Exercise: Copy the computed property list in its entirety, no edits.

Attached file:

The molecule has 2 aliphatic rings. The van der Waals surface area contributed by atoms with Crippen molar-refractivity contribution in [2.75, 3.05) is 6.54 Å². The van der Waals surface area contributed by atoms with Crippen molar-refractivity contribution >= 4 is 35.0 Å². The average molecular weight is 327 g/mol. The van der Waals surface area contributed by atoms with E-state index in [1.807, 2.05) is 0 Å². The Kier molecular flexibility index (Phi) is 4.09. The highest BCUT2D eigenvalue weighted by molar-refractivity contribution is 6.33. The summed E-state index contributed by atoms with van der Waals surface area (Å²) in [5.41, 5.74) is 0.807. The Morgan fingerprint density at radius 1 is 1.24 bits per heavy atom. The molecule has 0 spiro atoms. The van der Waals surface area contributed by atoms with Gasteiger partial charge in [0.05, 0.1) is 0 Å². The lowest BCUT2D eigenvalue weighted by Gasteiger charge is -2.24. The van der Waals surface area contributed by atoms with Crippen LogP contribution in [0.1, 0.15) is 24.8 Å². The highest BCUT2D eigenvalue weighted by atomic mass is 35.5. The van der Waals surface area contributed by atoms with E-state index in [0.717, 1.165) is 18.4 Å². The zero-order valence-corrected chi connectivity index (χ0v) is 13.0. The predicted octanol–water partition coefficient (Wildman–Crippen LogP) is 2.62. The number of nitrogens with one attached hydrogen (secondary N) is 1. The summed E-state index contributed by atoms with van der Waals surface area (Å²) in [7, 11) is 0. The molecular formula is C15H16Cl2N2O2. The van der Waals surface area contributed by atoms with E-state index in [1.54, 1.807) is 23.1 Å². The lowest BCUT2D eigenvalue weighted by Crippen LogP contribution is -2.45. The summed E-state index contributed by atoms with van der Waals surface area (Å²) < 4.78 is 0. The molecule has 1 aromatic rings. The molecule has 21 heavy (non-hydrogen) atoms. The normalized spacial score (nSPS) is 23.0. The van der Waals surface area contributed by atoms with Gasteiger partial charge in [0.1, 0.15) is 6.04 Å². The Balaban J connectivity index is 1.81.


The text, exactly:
The molecule has 2 aliphatic rings. The van der Waals surface area contributed by atoms with Crippen molar-refractivity contribution in [2.75, 3.05) is 6.54 Å². The van der Waals surface area contributed by atoms with Crippen molar-refractivity contribution >= 4 is 35.0 Å². The average molecular weight is 327 g/mol. The van der Waals surface area contributed by atoms with E-state index in [1.807, 2.05) is 0 Å². The Kier molecular flexibility index (Phi) is 4.09. The highest BCUT2D eigenvalue weighted by molar-refractivity contribution is 6.33. The summed E-state index contributed by atoms with van der Waals surface area (Å²) in [5.41, 5.74) is 0.807. The Morgan fingerprint density at radius 1 is 1.24 bits per heavy atom. The molecule has 0 spiro atoms. The van der Waals surface area contributed by atoms with Gasteiger partial charge in [0.05, 0.1) is 0 Å². The lowest BCUT2D eigenvalue weighted by Gasteiger charge is -2.24. The van der Waals surface area contributed by atoms with Crippen LogP contribution in [0.1, 0.15) is 24.8 Å². The highest BCUT2D eigenvalue weighted by atomic mass is 35.5. The van der Waals surface area contributed by atoms with E-state index in [0.717, 1.165) is 18.4 Å². The zero-order valence-corrected chi connectivity index (χ0v) is 13.0. The predicted octanol–water partition coefficient (Wildman–Crippen LogP) is 2.62. The number of nitrogens with one attached hydrogen (secondary N) is 1. The summed E-state index contributed by atoms with van der Waals surface area (Å²) in [7, 11) is 0. The molecular formula is C15H16Cl2N2O2. The van der Waals surface area contributed by atoms with E-state index in [1.54, 1.807) is 23.1 Å². The lowest BCUT2D eigenvalue weighted by Crippen LogP contribution is -2.45. The summed E-state index contributed by atoms with van der Waals surface area (Å²) < 4.78 is 0. The molecule has 1 aromatic rings. The molecule has 21 heavy (non-hydrogen) atoms. The normalized spacial score (nSPS) is 23.0. The van der Waals surface area contributed by atoms with Gasteiger partial charge in [0.1, 0.15) is 6.04 Å². The Balaban J connectivity index is 1.81.